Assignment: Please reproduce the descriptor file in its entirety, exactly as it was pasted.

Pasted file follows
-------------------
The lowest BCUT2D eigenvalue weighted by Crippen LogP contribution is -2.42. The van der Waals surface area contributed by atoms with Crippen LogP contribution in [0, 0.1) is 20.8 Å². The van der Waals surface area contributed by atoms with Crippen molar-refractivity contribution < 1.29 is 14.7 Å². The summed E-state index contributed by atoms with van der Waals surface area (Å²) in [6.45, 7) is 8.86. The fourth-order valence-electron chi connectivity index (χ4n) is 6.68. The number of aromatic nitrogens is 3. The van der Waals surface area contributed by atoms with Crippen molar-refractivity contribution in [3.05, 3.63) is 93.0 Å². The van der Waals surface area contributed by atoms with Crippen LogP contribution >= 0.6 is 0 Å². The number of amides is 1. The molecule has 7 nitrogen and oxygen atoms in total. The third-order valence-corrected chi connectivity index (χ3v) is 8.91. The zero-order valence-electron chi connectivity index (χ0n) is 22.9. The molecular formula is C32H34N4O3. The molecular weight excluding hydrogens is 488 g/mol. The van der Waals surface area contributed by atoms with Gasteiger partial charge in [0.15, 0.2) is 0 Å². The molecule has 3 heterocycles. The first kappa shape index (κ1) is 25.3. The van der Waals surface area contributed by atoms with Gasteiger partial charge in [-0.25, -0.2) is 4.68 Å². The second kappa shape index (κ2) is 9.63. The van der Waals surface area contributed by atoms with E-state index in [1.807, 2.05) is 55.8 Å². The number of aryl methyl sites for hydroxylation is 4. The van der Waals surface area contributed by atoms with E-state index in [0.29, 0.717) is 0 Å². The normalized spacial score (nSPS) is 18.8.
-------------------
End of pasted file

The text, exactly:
The lowest BCUT2D eigenvalue weighted by Crippen LogP contribution is -2.42. The van der Waals surface area contributed by atoms with Crippen LogP contribution in [0, 0.1) is 20.8 Å². The van der Waals surface area contributed by atoms with Crippen molar-refractivity contribution < 1.29 is 14.7 Å². The summed E-state index contributed by atoms with van der Waals surface area (Å²) in [6.45, 7) is 8.86. The fourth-order valence-electron chi connectivity index (χ4n) is 6.68. The number of aromatic nitrogens is 3. The van der Waals surface area contributed by atoms with Crippen molar-refractivity contribution in [3.05, 3.63) is 93.0 Å². The van der Waals surface area contributed by atoms with Crippen LogP contribution >= 0.6 is 0 Å². The number of amides is 1. The molecule has 7 nitrogen and oxygen atoms in total. The third-order valence-corrected chi connectivity index (χ3v) is 8.91. The zero-order valence-electron chi connectivity index (χ0n) is 22.9. The molecular formula is C32H34N4O3. The molecular weight excluding hydrogens is 488 g/mol. The van der Waals surface area contributed by atoms with Gasteiger partial charge in [0.15, 0.2) is 0 Å². The molecule has 3 heterocycles. The first kappa shape index (κ1) is 25.3. The van der Waals surface area contributed by atoms with Gasteiger partial charge in [-0.25, -0.2) is 4.68 Å². The second kappa shape index (κ2) is 9.63. The van der Waals surface area contributed by atoms with E-state index in [1.807, 2.05) is 55.8 Å². The number of aryl methyl sites for hydroxylation is 4. The van der Waals surface area contributed by atoms with E-state index in [0.29, 0.717) is 0 Å². The normalized spacial score (nSPS) is 18.8.